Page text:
Over in Pittsboro, Jeff Gordon's hometown, there was a huge parade to honor him. I wonder if behind Barkley's first Vet there in that town is still the giant mural of Dale Ernhardt on the side of this one house, of someone that was NOT a Gordon fan. Mr. Gordon, I imagine, smiled and took it in stride and just waved to the hometown fans that love him.
At the grocers, there were race flags and pretty girls offering samples of hot dogs and tailgate food. and I almost took out Richard Petty with my shopping cart, the six foot something cardboard cutout of him anyway. Even early in the morning, the place was jumping. This is a big weekend in this city, and out in the Western suburbs, reasonably close to the race, the air is thick with humidity and excitement.
But there was just something about being there close to the sights and the sounds. If any of you remember "Spinal Tap" guitarist Nigel Tufnel - he once said of the volume knobs on his amps "These go to eleven". If they go to eleven, a NASCAR track goes to fifteen, with a wild resonance made up of all of all of the sounds of the earth. There is something about the deep throated roar of dozens of cars firing up, as if something angry was unleashed from the earth, hungry and drawn by the smell of hundreds of barbecue grills. It was "Gentlemen, Start your Engines", it was the National Anthem, and flags waving, and if you were lucky a military jet flying overhead.
Alongside my Matchbox Mustang, there a little Matchbox car around here from some years back,in UPS colors as I was a huge Dale Jarrett fan back in the day. He was always, and remains my favorite NASCAR driver as I remember the time he won a big race only to talk with pride about his daughter and a recent scholastic achievement. That man is a class act and his racing retirement video still brings a smile and a tear to my eye.
You don't see that many older drivers and there's good reason. It takes a degree of strength not evident merely by looking at the build of the driver. Dad, even as much of a sports nut as he is, doesn't watch racing, saying it's not as challenging as other sports (this is a man that thinks GOLF is exciting, a sport I find as fast paced and excitement laden as farming). But I can say this as someone that' thrown around some serious G's in a jet in her time. That would be a big NO.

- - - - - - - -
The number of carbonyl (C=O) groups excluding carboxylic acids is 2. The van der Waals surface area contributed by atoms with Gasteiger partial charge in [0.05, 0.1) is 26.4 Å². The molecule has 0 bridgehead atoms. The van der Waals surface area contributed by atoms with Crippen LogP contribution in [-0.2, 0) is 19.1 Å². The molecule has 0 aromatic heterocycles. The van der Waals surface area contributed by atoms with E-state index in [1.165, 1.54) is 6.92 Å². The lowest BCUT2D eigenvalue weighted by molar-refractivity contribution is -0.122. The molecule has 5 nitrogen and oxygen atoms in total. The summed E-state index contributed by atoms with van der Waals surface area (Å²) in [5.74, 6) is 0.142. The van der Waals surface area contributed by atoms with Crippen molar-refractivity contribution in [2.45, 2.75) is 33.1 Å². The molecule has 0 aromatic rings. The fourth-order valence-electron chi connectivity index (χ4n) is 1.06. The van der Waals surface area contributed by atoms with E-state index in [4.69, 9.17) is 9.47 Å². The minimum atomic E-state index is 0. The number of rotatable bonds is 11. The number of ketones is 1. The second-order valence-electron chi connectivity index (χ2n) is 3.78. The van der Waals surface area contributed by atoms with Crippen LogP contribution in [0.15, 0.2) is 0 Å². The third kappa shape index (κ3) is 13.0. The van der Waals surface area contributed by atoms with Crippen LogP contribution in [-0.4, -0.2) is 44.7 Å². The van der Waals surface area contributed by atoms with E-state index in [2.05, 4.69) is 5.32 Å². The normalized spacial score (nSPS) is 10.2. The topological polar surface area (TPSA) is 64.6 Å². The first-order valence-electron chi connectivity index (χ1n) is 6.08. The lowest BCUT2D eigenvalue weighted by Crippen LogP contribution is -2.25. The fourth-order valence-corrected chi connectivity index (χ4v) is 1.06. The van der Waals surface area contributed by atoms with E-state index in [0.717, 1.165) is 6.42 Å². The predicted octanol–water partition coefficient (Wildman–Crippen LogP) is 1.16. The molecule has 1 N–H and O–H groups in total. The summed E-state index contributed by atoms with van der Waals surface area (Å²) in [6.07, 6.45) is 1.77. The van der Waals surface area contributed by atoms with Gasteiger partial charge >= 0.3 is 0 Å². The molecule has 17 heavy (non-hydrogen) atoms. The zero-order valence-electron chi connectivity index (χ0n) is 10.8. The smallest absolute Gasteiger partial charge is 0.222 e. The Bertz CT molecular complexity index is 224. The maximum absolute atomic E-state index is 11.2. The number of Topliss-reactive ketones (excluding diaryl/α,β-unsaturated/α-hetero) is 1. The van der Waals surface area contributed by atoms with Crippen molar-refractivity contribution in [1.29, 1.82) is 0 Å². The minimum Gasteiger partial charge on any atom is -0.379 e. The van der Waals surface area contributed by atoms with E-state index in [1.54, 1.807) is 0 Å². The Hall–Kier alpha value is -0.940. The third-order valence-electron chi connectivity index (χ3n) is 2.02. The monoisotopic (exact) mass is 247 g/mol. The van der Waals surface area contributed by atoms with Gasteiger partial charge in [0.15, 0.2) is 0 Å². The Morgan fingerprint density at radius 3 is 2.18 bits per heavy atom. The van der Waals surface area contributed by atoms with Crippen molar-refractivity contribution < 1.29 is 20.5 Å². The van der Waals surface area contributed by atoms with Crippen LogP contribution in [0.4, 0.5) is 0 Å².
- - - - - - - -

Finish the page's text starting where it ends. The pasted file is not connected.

Indy racing? Sure it's sleek and super fast, but it' also a flat track, not a track that can have 16 degree banking where you get enough g's to launch you into space, while you do 180 mph inches from someone else doing 180 miles an hour. You don't see that in open wheel racing, and having flown formation, I can tell you it's a heck of a lot harder than it looks. It would be like being in rush hour traffic on the 294 tollway in Chicago doing 180 miles an hour where every single driver is like that idiot in a 180 mph Smart Car that jumps down in front of you, inches from your bumper, like his Smart Phone just notified him he was late for his meeting with Jesus.
Sometimes though, there is that fatally flawed moment, when motion meets something equally as hard. There is a crash, and the sound of rending metal, a howl of machinery that takes on the character if that very moment, the rage, the pain, and the dismay. As debris flies, the team responds, waving hands making eddies in the smoke as help is called and the flag is out. The crowd is on it feet with a hush, listening for those small sounds that survived the debacle, the death knell of a broken motor mount, the tumbling of a piece of wreckage off of a wall. Where ten minutes ago some were cursing this driver because he or she wasn't their favorite, now they are praying for them to climb out of the car with a supportive wave to race another day
The unexpected still of the air, carries on it more than one gathered prayer, a collective heaven-sent message from those that still believe in that power. It is a stillness that is more than quiet, it is a slender hair that holds a sword suspended over the scene. What lays upon the track as the caution comes out, is the wisdom of man rendered helpless by the indifference of physics. We aren't drawn to the sport for the mayhem, but it is ever present, the dangers that pushing the edge of motion carries with it.
As we watch the cars race towards that checkered flag we are all brought back to our own moments, where speed and timing and choice moved us towards victory or something that just wasn't going to "buff out".
I also remember a long ago proficiency check in a simulator for a jet aircraft I was flying at the time. The instructor pointed out a light in the distance at high altitude (the computer generated visuals on a Level D Simulator are nothing short of amazing). I drew my craft closer to it, to see, at 38,000 feet a brown UPS truck racing across the sky that the simulator engineers had programmed in. I tipped my hat to Dale, and dropped a wing to return to formation.
But this weekend- I'll let the noise be in my memory, and smell of a grill only on my deck. I've had a week of going round and round,even with a coefficient of lift in my office chair that doesn't do much in the way of G forces. I've seen too much bent metal in my time, and this weekend, I'd rather not see any more. But I will breathe deep the smell of charcoal and asphalt and I will remember those days sitting in the stands, waiting for something much louder and more powerful than a little redheaded teen ever imagined she could be.
I'll bring out a little metal race car with UPS on it, closing my hand around it as if it was a symbol of all those little freedoms I learned at that age, and of the dangers that made it so very precious.
Ladies and Gentlemen - Start your Engines.